Offshore drilling, land management

Vitter also introduced an amendment that would immediately approve a 2010-2015 outer continental shelf oil and gas leasing program proposed in the waning days of the Bush administration, which would greatly expand outer continental shelf development, including opening areas off the Atlantic and Pacific coasts. A similar Vitter amendment would approve the program and also require one lease sale in each of the Atlantic, Pacific and Alaska planning areas and three lease sales in the Gulf of Mexico region within 180 days of the bill being signed into law.

Vitter, Sen. Jim DeMint (D-S.C.) and Sen. John Barrasso (R-Wyo.) also offered an amendment to try to force Interior to implement the Bush-era offshore leasing program by prohibiting money in the spending bill from being used to delay it (E&E Daily, Sept. 22).

Vitter also introduced an amendment that would prevent any funds in the appropriations bill from being used to develop regional climate change offices within the Interior Department. Interior Secretary Ken Salazar last week signed a secretarial order to create eight Regional Climate Change Response Centers that would address climate change impacts on Interior resources (E&ENews PM, Sept. 14).

Sen. Tom Coburn (R-Okla.) offered a series of amendments aimed at federal land management policies. They would:

  • Require that any report submitted by a federal agency to the House or Senate Appropriations panels be posted on the committees' Web sites.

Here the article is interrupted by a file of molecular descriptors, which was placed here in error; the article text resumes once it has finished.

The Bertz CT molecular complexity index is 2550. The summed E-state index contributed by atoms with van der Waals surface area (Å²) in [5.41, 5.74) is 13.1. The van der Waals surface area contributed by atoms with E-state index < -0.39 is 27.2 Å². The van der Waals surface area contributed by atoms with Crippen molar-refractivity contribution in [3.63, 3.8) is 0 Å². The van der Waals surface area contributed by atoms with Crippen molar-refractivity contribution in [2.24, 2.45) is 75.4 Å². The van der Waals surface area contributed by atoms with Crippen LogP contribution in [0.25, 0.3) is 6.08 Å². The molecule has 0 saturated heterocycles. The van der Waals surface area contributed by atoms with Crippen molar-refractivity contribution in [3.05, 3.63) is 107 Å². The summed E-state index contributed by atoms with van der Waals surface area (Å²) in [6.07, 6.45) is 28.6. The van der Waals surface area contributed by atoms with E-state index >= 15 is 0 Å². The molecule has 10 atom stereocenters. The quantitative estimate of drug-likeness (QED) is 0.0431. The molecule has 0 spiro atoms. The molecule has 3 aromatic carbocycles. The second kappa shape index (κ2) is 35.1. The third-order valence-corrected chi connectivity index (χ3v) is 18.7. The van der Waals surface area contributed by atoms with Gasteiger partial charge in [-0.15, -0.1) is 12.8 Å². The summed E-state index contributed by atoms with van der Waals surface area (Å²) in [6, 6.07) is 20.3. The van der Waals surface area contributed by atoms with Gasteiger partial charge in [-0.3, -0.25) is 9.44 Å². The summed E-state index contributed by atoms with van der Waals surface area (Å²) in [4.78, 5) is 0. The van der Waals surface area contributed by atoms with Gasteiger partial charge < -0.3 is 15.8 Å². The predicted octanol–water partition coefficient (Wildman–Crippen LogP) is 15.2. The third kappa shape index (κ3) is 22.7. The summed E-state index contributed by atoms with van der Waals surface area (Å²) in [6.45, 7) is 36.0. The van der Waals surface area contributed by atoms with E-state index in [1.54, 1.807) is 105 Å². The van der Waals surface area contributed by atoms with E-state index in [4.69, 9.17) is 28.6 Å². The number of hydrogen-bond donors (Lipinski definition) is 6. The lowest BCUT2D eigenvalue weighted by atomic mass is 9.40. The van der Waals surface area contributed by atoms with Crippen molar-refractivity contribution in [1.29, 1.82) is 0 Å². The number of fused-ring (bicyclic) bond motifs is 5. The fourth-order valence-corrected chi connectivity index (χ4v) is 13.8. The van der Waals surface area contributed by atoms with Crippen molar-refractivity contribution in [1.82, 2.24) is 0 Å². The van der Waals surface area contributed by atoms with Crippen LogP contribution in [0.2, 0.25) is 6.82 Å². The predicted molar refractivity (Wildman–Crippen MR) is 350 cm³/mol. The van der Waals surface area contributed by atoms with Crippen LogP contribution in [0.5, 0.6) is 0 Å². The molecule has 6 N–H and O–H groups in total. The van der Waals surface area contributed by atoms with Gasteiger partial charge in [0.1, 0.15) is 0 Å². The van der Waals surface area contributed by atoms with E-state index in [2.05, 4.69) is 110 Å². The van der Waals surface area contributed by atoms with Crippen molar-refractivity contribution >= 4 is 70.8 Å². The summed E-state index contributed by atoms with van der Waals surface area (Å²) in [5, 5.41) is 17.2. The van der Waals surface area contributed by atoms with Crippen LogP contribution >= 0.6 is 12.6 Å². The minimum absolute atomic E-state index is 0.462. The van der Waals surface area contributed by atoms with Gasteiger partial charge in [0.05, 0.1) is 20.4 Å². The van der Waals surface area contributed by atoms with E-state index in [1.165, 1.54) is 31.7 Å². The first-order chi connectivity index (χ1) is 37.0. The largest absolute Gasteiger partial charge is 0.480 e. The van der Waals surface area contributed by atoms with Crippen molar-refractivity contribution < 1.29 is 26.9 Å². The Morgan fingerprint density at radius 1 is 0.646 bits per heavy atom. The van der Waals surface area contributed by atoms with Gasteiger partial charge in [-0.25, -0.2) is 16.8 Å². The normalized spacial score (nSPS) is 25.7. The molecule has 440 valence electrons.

• Cancel $1 million directed to the Sewall-Belmont House in Washington, D.C., and instead give the money to the National Park Service for its maintenance backlog.
  • Prevent money in the bill from being used to impede or restrict activities of the Department of Homeland Security to achieve "operational control" of U.S. international borders.
  • Prevent funding for the implementation of any regulation that would delay or restrict the development of renewable energy on public lands and transmission lines necessary for delivering the electricity produced.
  • Divert money from the Land and Water Conservation Fund for land acquisition to instead be used by federal agencies to reduce their maintenance backlogs.
  • Require the president within 120 days of submitting the 2011 budget request to submit a report describing the annual cost of maintaining all federal land holdings for the previous three years.
  • Modify an amendment from Sen. Byron Dorgan (D-N.D.) on requirements for adding or removing property in a national heritage area, requiring that no private property be included unless the owner makes a written request.

Dorgan introduced an amendment to require all agencies funded by the bill to include a separate category for administrative expenses when they submit their 2011 appropriation requests.

An amendment by Sen. Charles Schumer (D-N.Y.) would require states to direct at least 30 percent of federal clean water grants to disadvantaged communities in the form of negative-interest loans, principal forgiveness or grants. The federal government provides the money to the states through the Clean Water State Revolving Fund and Drinking Water State Revolving Fund, which are slated to receive a combined $3.5 billion in the spending bill.

Sen. James Inhofe (R-Okla.) introduced an amendment aimed at speeding the cleanup of the Tar Creek Superfund Site in Oklahoma. The provision would allow purchases of "chat" -- the gravel-like waste created from lead and zinc mining -- to be counted at twice their purchase price and to be eligible to be counted toward meeting the federally required disadvantaged business enterprise set-aside on federally funded projects.

Reporter Taryn Luntz contributed.